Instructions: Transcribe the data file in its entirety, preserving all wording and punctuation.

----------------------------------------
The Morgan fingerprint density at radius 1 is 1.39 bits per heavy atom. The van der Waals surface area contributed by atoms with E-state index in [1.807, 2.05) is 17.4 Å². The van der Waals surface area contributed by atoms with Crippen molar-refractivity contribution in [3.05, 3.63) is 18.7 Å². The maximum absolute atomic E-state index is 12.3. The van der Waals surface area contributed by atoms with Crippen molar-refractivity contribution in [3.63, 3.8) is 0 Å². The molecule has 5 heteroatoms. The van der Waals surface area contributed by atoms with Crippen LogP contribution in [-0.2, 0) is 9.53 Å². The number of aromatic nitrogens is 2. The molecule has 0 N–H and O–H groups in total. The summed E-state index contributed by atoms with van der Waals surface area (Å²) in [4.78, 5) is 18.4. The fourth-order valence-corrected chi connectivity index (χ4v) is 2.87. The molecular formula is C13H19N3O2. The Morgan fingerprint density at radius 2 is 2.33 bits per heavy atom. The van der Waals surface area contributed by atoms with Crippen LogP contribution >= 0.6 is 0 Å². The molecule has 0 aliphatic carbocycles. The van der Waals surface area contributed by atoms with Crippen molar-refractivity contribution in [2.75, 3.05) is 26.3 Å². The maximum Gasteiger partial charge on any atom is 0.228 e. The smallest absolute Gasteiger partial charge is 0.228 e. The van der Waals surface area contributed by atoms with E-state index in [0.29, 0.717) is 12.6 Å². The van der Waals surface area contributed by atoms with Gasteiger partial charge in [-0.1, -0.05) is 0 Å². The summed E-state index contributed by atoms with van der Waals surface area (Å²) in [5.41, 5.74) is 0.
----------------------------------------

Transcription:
The Morgan fingerprint density at radius 1 is 1.39 bits per heavy atom. The van der Waals surface area contributed by atoms with E-state index in [1.807, 2.05) is 17.4 Å². The van der Waals surface area contributed by atoms with Crippen molar-refractivity contribution in [3.05, 3.63) is 18.7 Å². The maximum absolute atomic E-state index is 12.3. The van der Waals surface area contributed by atoms with Crippen molar-refractivity contribution in [3.63, 3.8) is 0 Å². The molecule has 5 heteroatoms. The van der Waals surface area contributed by atoms with Crippen LogP contribution in [-0.2, 0) is 9.53 Å². The number of aromatic nitrogens is 2. The molecule has 0 N–H and O–H groups in total. The summed E-state index contributed by atoms with van der Waals surface area (Å²) in [4.78, 5) is 18.4. The fourth-order valence-corrected chi connectivity index (χ4v) is 2.87. The molecular formula is C13H19N3O2. The Morgan fingerprint density at radius 2 is 2.33 bits per heavy atom. The van der Waals surface area contributed by atoms with Crippen LogP contribution >= 0.6 is 0 Å². The molecule has 0 aliphatic carbocycles. The van der Waals surface area contributed by atoms with Crippen molar-refractivity contribution in [2.75, 3.05) is 26.3 Å². The maximum Gasteiger partial charge on any atom is 0.228 e. The smallest absolute Gasteiger partial charge is 0.228 e. The van der Waals surface area contributed by atoms with E-state index in [0.29, 0.717) is 12.6 Å². The van der Waals surface area contributed by atoms with Gasteiger partial charge in [-0.1, -0.05) is 0 Å². The summed E-state index contributed by atoms with van der Waals surface area (Å²) in [5.41, 5.74) is 0.